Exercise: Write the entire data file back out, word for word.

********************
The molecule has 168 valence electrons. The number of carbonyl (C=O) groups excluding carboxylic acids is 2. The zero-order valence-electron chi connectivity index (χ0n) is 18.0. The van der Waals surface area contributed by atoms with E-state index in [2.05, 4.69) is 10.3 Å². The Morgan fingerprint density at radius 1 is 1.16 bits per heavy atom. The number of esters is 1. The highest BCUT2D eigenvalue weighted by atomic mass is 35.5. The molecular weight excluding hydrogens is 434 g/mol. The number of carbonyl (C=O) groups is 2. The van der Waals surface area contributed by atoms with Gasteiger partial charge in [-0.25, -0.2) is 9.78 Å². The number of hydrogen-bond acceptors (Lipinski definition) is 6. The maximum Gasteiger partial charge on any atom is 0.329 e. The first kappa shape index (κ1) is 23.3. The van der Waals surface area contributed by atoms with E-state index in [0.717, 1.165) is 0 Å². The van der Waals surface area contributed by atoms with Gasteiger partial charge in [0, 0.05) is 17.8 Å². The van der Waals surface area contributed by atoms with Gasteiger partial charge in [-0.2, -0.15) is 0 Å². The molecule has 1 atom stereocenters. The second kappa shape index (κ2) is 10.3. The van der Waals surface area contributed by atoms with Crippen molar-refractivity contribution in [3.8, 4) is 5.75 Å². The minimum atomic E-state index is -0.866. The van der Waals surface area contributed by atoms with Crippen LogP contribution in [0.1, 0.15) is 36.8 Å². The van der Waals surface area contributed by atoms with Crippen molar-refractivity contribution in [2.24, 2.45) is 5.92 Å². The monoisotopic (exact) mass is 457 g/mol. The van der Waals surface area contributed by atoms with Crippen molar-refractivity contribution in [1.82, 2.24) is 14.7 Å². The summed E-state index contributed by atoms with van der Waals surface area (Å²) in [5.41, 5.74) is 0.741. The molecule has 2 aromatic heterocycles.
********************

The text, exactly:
The molecule has 168 valence electrons. The number of carbonyl (C=O) groups excluding carboxylic acids is 2. The zero-order valence-electron chi connectivity index (χ0n) is 18.0. The van der Waals surface area contributed by atoms with E-state index in [2.05, 4.69) is 10.3 Å². The Morgan fingerprint density at radius 1 is 1.16 bits per heavy atom. The number of esters is 1. The highest BCUT2D eigenvalue weighted by atomic mass is 35.5. The molecular weight excluding hydrogens is 434 g/mol. The number of carbonyl (C=O) groups is 2. The van der Waals surface area contributed by atoms with Gasteiger partial charge in [-0.25, -0.2) is 9.78 Å². The number of hydrogen-bond acceptors (Lipinski definition) is 6. The maximum Gasteiger partial charge on any atom is 0.329 e. The first kappa shape index (κ1) is 23.3. The van der Waals surface area contributed by atoms with E-state index in [0.717, 1.165) is 0 Å². The van der Waals surface area contributed by atoms with Gasteiger partial charge in [0, 0.05) is 17.8 Å². The van der Waals surface area contributed by atoms with Gasteiger partial charge in [-0.2, -0.15) is 0 Å². The molecule has 1 atom stereocenters. The second kappa shape index (κ2) is 10.3. The van der Waals surface area contributed by atoms with Crippen molar-refractivity contribution in [3.8, 4) is 5.75 Å². The minimum atomic E-state index is -0.866. The van der Waals surface area contributed by atoms with Crippen LogP contribution in [0.1, 0.15) is 36.8 Å². The van der Waals surface area contributed by atoms with Crippen molar-refractivity contribution in [2.24, 2.45) is 5.92 Å². The monoisotopic (exact) mass is 457 g/mol. The van der Waals surface area contributed by atoms with Crippen molar-refractivity contribution in [1.82, 2.24) is 14.7 Å². The summed E-state index contributed by atoms with van der Waals surface area (Å²) in [5.41, 5.74) is 0.741. The molecule has 2 aromatic heterocycles.